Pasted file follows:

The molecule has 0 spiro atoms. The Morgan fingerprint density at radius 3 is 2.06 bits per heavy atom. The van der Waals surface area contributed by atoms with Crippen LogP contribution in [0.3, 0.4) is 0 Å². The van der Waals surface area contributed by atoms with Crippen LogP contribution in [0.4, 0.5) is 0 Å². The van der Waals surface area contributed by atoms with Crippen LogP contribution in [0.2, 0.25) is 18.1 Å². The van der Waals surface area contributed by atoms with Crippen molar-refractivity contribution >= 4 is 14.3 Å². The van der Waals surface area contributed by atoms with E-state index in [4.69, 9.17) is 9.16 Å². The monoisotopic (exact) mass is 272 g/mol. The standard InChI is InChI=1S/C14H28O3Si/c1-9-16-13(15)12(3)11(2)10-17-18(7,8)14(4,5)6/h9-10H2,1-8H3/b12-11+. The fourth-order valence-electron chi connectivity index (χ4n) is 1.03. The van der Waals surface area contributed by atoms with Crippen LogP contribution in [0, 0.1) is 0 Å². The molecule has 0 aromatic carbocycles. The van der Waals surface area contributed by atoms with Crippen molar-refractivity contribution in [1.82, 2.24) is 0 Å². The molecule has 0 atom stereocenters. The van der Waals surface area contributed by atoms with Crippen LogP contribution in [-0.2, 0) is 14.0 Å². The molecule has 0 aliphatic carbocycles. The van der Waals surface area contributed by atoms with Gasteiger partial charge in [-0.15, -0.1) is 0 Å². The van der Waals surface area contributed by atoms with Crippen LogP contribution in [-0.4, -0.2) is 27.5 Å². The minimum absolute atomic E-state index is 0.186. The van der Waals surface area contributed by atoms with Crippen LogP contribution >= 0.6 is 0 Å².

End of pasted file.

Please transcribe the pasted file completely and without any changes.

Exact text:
The molecule has 0 spiro atoms. The Morgan fingerprint density at radius 3 is 2.06 bits per heavy atom. The van der Waals surface area contributed by atoms with Crippen LogP contribution in [0.3, 0.4) is 0 Å². The van der Waals surface area contributed by atoms with Crippen LogP contribution in [0.4, 0.5) is 0 Å². The van der Waals surface area contributed by atoms with Crippen LogP contribution in [0.2, 0.25) is 18.1 Å². The van der Waals surface area contributed by atoms with Crippen molar-refractivity contribution >= 4 is 14.3 Å². The van der Waals surface area contributed by atoms with E-state index in [4.69, 9.17) is 9.16 Å². The monoisotopic (exact) mass is 272 g/mol. The standard InChI is InChI=1S/C14H28O3Si/c1-9-16-13(15)12(3)11(2)10-17-18(7,8)14(4,5)6/h9-10H2,1-8H3/b12-11+. The fourth-order valence-electron chi connectivity index (χ4n) is 1.03. The van der Waals surface area contributed by atoms with Crippen LogP contribution in [0, 0.1) is 0 Å². The molecule has 0 aromatic carbocycles. The van der Waals surface area contributed by atoms with Crippen molar-refractivity contribution in [1.82, 2.24) is 0 Å². The molecule has 0 atom stereocenters. The van der Waals surface area contributed by atoms with Crippen LogP contribution in [-0.2, 0) is 14.0 Å². The molecule has 0 aliphatic carbocycles. The van der Waals surface area contributed by atoms with Gasteiger partial charge in [-0.15, -0.1) is 0 Å². The van der Waals surface area contributed by atoms with Crippen LogP contribution in [-0.4, -0.2) is 27.5 Å². The minimum absolute atomic E-state index is 0.186. The van der Waals surface area contributed by atoms with Crippen LogP contribution >= 0.6 is 0 Å².